Croatia’s election showdown: Plenkovic vs. Milanovic

Croatia, Zoran Milanovic, Andrej Plenkovic

Croatia finds itself at a pivotal crossroads as voters across the nation cast their ballots in a highly anticipated parliamentary election. The campaign leading up to this moment has been marked by intense rivalry and bitter exchanges between Prime Minister Andrej Plenkovic and President Zoran Milanovic. Amidst a backdrop of pressing challenges, including corruption, labour shortages, soaring inflation rates, and illegal migration, the future direction of Croatia hangs in the balance.

Prime Minister Plenkovic, leading the conservative Croatian Democratic Union (HDZ), initially seemed to be on a smooth path towards securing a third consecutive term in office. His party’s longstanding dominance in Croatian politics gave the impression of an assured victory. However, the political landscape shifted dramatically in mid-March when President Milanovic, representing the left-wing Social Democrats (SDP), threw his hat into the ring, announcing his candidacy for prime minister.

Milanovic’s decision to challenge Plenkovic was unexpected but not entirely surprising given his reputation for challenging the status quo. Despite the largely ceremonial nature of his presidential role, Milanovic has been an outspoken critic of Plenkovic’s government. In his impassioned final address before the election, Milanovic didn’t mince words, describing the current administration as “the most corrupt government” in Croatia’s history. He rallied citizens, urging them to use their vote as a tool to “reject HDZ” and framing the election as a “referendum on the country’s future.”

Corruption has been a recurring theme throughout Milanovic’s campaign against the HDZ. He didn’t hesitate to label Plenkovic as the “godfather of crime,” pointing to questionable appointments, including the recent selection of a chief prosecutor allegedly linked to corruption scandals. This focus on corruption resonated with many Croatians, given the HDZ’s history of corruption allegations and ministerial resignations.

Despite facing a court ruling that stipulated he could only run for prime minister if he resigned from his presidential position, Milanovic pressed on with his campaign across the country. Plenkovic seized this opportunity to criticize Milanovic, accusing him of flouting the constitution and resorting to hate speech. The prime minister went as far as to call Milanovic a “coward” for not adhering to the rule of law and stepping down as president.

In contrast, Plenkovic sought to highlight his government’s achievements during his tenure since 2016. He pointed to Croatia’s successful accession to the eurozone and its inclusion in Europe’s passport-free Schengen area as significant milestones. However, despite these advancements, economic disparities remain, with Croatia grappling with being one of the EU’s economically disadvantaged nations, as evidenced by an average monthly wage of €1,240 ($1,345).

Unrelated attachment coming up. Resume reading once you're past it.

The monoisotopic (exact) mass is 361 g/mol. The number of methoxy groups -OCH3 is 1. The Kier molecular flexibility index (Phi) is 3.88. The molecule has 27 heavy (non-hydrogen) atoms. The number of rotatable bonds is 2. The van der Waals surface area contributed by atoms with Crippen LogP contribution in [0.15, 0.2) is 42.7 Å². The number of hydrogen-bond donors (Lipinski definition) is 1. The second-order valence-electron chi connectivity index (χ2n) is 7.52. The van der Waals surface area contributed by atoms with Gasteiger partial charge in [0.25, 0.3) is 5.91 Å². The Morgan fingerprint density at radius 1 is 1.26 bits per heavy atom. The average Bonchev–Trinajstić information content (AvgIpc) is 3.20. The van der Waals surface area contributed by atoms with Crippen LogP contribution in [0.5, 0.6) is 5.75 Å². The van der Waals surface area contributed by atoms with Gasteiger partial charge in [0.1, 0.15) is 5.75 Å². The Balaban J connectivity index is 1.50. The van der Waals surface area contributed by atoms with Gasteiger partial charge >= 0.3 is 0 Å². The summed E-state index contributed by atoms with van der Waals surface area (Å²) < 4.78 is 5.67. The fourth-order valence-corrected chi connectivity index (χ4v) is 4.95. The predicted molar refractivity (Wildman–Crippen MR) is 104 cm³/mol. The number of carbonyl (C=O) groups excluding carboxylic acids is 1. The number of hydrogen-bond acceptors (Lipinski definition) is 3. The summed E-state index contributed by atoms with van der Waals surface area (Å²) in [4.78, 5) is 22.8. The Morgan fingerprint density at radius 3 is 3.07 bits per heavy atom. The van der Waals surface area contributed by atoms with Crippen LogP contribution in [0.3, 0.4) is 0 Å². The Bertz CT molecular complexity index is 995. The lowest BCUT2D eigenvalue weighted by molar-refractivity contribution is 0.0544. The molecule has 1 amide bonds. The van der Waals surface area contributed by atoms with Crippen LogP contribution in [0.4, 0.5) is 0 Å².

The campaign also exposed deep divisions between the two leaders on foreign policy, notably concerning the Ukraine-Russia conflict. Plenkovic criticized Milanovic’s opposition to EU support for Ukraine and his reluctance to allow the training of Ukrainian soldiers on Croatian soil. “Milanovic is pushing Croatia and its people towards the Russian world,” Plenkovic asserted at a campaign rally.

Milanovic defended his stance, arguing that he was prioritizing Croatia’s interests and aiming to prevent the nation from being “dragged into war.” Milanovic’s active involvement in the campaign injected new energy into the SDP, bolstering its popularity. Despite this, no single party is projected to secure an outright majority in the 151-seat assembly. Current polls suggest HDZ leading with approximately 30% of the vote, followed by SDP at 20%, and the nationalist right-wing Homeland Movement in third place.

The HDZ’s longstanding dominance in Croatian politics dates back to the country’s independence from Yugoslavia in 1991. In contrast, the SDP has traditionally served as the main opposition force. Milanovic, with his previous experience as prime minister from 2011 to 2016, is known for his fiery rhetoric and confrontational style, often targeting HDZ opponents, EU officials, and critics alike.

As the dust settles after the election, Milanovic’s presidential term is set to expire in January. He has indicated a willingness to step down should the SDP and its coalition partners secure a majority to form a new government.

Polling stations opened their doors at 0500 GMT and will remain operational for 12 hours, allowing Croatians ample time to make their voices heard. As voters navigate the complexities of this election, the outcome will undoubtedly shape Croatia’s political trajectory and future. The intensity of the political rivalry between Plenkovic and Milanovic has captivated the nation, emphasizing the critical importance of this election for Croatia’s democratic institutions and the well-being of its citizens.


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